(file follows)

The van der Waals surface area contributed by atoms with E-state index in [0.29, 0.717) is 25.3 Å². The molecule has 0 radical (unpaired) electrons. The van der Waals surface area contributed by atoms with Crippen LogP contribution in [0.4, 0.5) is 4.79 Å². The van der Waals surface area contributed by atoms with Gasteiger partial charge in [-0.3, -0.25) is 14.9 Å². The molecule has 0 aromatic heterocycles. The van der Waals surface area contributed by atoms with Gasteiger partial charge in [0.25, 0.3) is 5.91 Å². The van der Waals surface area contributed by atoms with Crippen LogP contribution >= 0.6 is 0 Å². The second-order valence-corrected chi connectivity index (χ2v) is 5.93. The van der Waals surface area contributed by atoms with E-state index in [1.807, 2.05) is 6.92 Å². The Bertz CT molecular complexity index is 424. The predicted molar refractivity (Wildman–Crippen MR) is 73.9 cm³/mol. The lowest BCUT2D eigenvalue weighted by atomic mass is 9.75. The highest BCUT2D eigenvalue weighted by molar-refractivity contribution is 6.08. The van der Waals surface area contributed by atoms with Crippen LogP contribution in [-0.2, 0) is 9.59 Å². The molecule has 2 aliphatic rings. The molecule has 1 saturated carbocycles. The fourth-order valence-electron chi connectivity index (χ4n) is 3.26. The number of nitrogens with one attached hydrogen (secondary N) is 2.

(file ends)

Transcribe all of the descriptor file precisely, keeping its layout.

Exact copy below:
The van der Waals surface area contributed by atoms with E-state index in [0.29, 0.717) is 25.3 Å². The molecule has 0 radical (unpaired) electrons. The van der Waals surface area contributed by atoms with Crippen LogP contribution in [0.4, 0.5) is 4.79 Å². The van der Waals surface area contributed by atoms with Gasteiger partial charge in [-0.3, -0.25) is 14.9 Å². The molecule has 0 aromatic heterocycles. The van der Waals surface area contributed by atoms with Gasteiger partial charge in [0.25, 0.3) is 5.91 Å². The van der Waals surface area contributed by atoms with Crippen LogP contribution >= 0.6 is 0 Å². The second-order valence-corrected chi connectivity index (χ2v) is 5.93. The van der Waals surface area contributed by atoms with E-state index in [1.807, 2.05) is 6.92 Å². The Bertz CT molecular complexity index is 424. The predicted molar refractivity (Wildman–Crippen MR) is 73.9 cm³/mol. The lowest BCUT2D eigenvalue weighted by atomic mass is 9.75. The highest BCUT2D eigenvalue weighted by molar-refractivity contribution is 6.08. The van der Waals surface area contributed by atoms with Crippen LogP contribution in [-0.2, 0) is 9.59 Å². The molecule has 2 aliphatic rings. The molecule has 1 saturated carbocycles. The fourth-order valence-electron chi connectivity index (χ4n) is 3.26. The number of nitrogens with one attached hydrogen (secondary N) is 2.